St. Louis County prosecutor Wesley Bell.
When an internal policy memo from St. Louis County Prosecutor Wesley Bell leaked to local media last week, its sections on marijuana were overshadowed by the controversy over the office's new child support policy
, as well as Bell's decision to to fire
several veteran prosecutors.
But though Bell complained in a January 5 Facebook post
that the memo's policies should not have been interpreted as "finalized," his office confirmed to the RFT
Friday that, as outlined in the memo, it is indeed halting the prosecution of all marijuana possession cases under 100 grams.
The policy, says Bell's chief of staff Sam Alton, is already in action.
"For possession cases alone — not a possession with a weapon or an intent to sell — possession alone, that policy is in effect and will stay in effect," Alton wrote in an email last week.
That means the isolated crime of marijuana possession is no longer a crime in St. Louis County. According to the memo
, "Prosecution of more than 100 grams of marijuana will only be pursued if evidence suggests the sale/distribution of marijuana."
It's important to note that while Bell's office handles felony and misdemeanor cases across St. Louis County, the 87 municipalities within its borders can still deploy police and write citations to enforce their own local ordinances. Although those come with no chance of prison, they can still count as convictions on your record.
Still, it's a major shift that the county's chief prosecutor will be declining such possession cases — one that brings St. Louis County in line with a new policy rolled out last year in St. Louis city
"If a municipality sends our office a case of possession of less than 100 grams, and that is the only charge that does not meet an exception and/or there is no extenuating circumstance, our office will not entertain and/or issue on that case," Alton wrote. "We look forward to working with the municipalities on this and every other issue."
Here's the relevant portion from Bell's policy memo:
The leaked Bell memo's section on marijuana policy.
Language in the memo seems designed to disrupt multiple corners of justice system. Associate prosecutors are instructed to issue "Nolle Prosequis" on current marijuana possession cases under 100 grams, formally abandoning even those cases involving a plea deal. Also cancelled: Warrants filed for failure to appear "on possession of marijuana matters."
The policy also reaches into the probation system, where until now a positive test for weed could result in a violation and a possible return to prison. According to the new policy, associate prosecutors "will not file or pursue Motions to Revoke Probation arising solely from the use or possession of marijuana."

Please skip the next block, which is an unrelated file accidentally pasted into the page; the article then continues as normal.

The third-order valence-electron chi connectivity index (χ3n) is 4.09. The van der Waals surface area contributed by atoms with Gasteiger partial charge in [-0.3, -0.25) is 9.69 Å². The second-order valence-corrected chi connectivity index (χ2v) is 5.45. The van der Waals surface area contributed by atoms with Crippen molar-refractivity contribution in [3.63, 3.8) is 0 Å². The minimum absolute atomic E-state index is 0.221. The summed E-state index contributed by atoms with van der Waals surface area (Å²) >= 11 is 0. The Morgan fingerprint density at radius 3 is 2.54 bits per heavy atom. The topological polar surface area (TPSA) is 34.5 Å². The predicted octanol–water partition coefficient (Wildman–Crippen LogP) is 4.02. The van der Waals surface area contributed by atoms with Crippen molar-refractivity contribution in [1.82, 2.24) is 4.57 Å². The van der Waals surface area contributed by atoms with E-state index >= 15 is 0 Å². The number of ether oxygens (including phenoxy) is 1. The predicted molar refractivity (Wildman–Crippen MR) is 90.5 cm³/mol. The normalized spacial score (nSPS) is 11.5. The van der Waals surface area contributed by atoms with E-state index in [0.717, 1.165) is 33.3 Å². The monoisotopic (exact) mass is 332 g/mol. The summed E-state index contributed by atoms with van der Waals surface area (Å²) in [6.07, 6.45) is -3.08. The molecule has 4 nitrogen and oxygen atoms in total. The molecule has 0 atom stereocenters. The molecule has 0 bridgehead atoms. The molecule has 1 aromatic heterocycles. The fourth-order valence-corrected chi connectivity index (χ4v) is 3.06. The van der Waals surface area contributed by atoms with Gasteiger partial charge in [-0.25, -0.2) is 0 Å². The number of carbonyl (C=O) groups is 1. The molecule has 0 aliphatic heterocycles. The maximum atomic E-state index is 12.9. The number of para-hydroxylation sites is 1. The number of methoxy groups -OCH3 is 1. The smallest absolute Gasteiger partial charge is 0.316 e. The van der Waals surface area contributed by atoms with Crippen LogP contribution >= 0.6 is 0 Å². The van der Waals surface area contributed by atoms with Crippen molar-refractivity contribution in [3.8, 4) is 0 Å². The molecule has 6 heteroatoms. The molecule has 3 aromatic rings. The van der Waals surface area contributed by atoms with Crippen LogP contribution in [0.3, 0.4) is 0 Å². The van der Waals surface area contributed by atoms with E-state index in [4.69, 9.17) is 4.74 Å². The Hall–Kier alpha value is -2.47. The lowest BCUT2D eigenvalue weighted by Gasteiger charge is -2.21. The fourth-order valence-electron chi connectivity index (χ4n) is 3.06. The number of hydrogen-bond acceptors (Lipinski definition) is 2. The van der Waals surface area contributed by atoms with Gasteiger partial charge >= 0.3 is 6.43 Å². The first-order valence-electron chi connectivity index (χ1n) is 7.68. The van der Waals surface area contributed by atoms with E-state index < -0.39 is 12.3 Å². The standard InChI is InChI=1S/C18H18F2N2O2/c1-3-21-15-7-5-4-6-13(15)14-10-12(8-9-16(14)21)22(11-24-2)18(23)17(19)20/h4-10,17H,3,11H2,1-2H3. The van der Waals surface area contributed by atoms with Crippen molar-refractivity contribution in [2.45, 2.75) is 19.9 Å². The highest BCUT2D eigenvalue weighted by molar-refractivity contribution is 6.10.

In the email, Alton explains that the office is looking into past cases as well, ones in which individuals had their probation revoked solely for marijuana possession.
"If those cases meet the standard, they will also be subject to review and possible dismissal," he wrote.
Bell's policy now makes St. Louis County the third major Missouri municipality to end prosecution of most marijuana possession cases. In June, St. Louis Circuit Attorney Kim Gardner set a similar policy in an email to staffers
Then, in November, after Missouri voters approved a ballot measure legalizing medical marijuana, Jackson County Prosecutor Jean Peters Bakers announced that her office would respond to the "mandate from voters"
and end the prosecution of most marijuana possession cases. The policy, which affects Kansas City and its suburbs, was met with support by Jackson County Sheriff Darryl Forté, who called it "bold and progressive."
That hasn't been the reaction in St. Louis County.
Although the region voted for Bell, some members of the county police department aren't that eager for the changes he seeks to implement. In an interview with KMOX
, St. Louis County Police union president Joe Patterson claimed last week that officers are still obligated to enforce the federal prohibition on marijuana, no matter what Bell wants.
"I can't pull a guy over with 96 grams of weed in his pocket and just let him keep it. That's not something we can do," he said. "We're still going to have to either write a county-level arrest summons, or there's other recourses we have."
Follow Danny Wicentowski on Twitter at @D_Towski. E-mail the author at Danny.Wicentowski@RiverfrontTimes.com
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